Michigan International Speedway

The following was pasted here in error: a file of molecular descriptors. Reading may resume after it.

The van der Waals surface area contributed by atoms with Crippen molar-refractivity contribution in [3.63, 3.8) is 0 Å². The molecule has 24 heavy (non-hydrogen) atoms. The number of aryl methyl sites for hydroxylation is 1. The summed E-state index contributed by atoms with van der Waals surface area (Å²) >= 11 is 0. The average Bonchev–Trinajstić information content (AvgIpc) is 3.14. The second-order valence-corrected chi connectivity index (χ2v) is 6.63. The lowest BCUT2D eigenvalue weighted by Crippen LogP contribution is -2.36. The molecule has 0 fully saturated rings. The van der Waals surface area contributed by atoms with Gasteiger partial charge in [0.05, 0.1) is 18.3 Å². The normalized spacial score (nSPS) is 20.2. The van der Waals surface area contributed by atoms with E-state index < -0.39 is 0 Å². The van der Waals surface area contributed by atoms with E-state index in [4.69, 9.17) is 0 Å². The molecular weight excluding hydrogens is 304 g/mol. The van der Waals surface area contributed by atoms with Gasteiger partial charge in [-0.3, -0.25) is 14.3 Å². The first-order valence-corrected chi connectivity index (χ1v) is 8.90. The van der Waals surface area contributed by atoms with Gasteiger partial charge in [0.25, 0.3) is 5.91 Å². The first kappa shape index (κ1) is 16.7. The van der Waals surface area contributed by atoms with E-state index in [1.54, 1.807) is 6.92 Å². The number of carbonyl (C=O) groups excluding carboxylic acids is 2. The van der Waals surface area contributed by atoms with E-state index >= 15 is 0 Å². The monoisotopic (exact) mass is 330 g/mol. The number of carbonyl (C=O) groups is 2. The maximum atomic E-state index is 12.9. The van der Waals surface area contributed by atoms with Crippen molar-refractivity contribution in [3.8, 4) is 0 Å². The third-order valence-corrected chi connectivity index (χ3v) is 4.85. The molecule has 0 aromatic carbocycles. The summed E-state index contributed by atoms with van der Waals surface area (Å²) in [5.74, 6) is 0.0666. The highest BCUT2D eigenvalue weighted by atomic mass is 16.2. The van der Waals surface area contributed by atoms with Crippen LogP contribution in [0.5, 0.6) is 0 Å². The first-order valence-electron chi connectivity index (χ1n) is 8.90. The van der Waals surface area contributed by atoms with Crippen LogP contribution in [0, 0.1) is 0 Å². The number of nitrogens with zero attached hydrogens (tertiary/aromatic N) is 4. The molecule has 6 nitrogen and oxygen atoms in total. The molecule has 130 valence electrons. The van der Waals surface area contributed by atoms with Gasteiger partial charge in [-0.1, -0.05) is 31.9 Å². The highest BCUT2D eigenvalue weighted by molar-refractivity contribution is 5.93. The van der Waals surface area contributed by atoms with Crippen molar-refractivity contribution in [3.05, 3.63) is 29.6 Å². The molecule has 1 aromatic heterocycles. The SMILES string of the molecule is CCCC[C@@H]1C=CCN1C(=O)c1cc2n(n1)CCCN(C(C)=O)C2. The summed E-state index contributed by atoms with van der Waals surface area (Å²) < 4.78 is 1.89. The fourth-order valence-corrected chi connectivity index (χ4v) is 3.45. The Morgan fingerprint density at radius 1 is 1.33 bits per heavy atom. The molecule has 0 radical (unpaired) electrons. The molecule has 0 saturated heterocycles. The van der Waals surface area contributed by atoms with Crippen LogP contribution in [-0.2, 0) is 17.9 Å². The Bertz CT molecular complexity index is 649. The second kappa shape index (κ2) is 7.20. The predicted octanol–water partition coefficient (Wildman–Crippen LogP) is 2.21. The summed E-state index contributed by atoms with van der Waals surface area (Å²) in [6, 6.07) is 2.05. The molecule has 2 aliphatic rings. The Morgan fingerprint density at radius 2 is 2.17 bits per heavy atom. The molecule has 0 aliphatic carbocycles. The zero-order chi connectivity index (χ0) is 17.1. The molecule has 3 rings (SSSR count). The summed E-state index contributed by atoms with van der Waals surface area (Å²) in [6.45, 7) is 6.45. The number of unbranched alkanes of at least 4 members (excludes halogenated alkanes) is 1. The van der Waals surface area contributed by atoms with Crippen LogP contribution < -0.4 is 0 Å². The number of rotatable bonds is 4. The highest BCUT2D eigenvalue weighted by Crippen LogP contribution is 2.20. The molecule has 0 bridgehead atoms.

Take Highway 12 out of Detroit, heading west towards Chicago, and after about an hour you will reach Michigan International Speedway on a 816-acre site in the Irish Hills. The track was built in 1967 by a Detroit property developer called Lawrence LoPatin, who was the first president of American Raceways, Inc. which operated a number of tracks at the time. LoPatin hired Charles Moneypenny - the man who designed the Daytona International Speedway - to create a two-mile D-shaped speedway - with 18-degree banking in the turns - and got Stirling Moss to lay out a road course on the infield and outside the main bowl. The track opened the following year and the first big event was a 250-mile USAC race won by Ronnie Bucknum. NASCAR was also an early visitor and has remained a regular event on the MIS calendar while CanAm and TransAm races were also held. American Raceways went into receivership in 1972 and in mid-1973 Roger Penske acquired the facility and began a renovation program. The road circuits were no longer used and action was concentrated on the oval - which is one of the fastest in use in CART racing. The first 500-mile race was held in 1981 and was won by Pancho Carter.In the mid-1980s the track acquired a fearsome reputation because of its bumpy nature with even the best drivers being caught out. AJ Foyt broke his arm there in 1981 when he crashed his Coyote Indycar and in 1984 both Chip Ganassi and Derek Daly were injured in major accidents. In 1985 Mario Andretti suffered a broken collarbone when he hit the wall. The following year the track was resurfaced and the number of accidents reduced, although Emerson Fittipaldi would end his racing career after a smash at MIS in the summer of 1996.The track, which has 125,000 seats hosts a series of major events in the summer months, including CART, NASCAR and IROC events.Penske sold all his circuits to the France Family's International Speedway Corporation in the summer of 1999.There was a brief flurry of international interest in MIS when FIA President Max Mosley paid a visit to the track in the autumn of 1992, while looking for a venue for the United States Grand Prix. Mosley looked at the little-known road circuit but concluded that it would be too much work to revive the circuit for Formula 1 cars.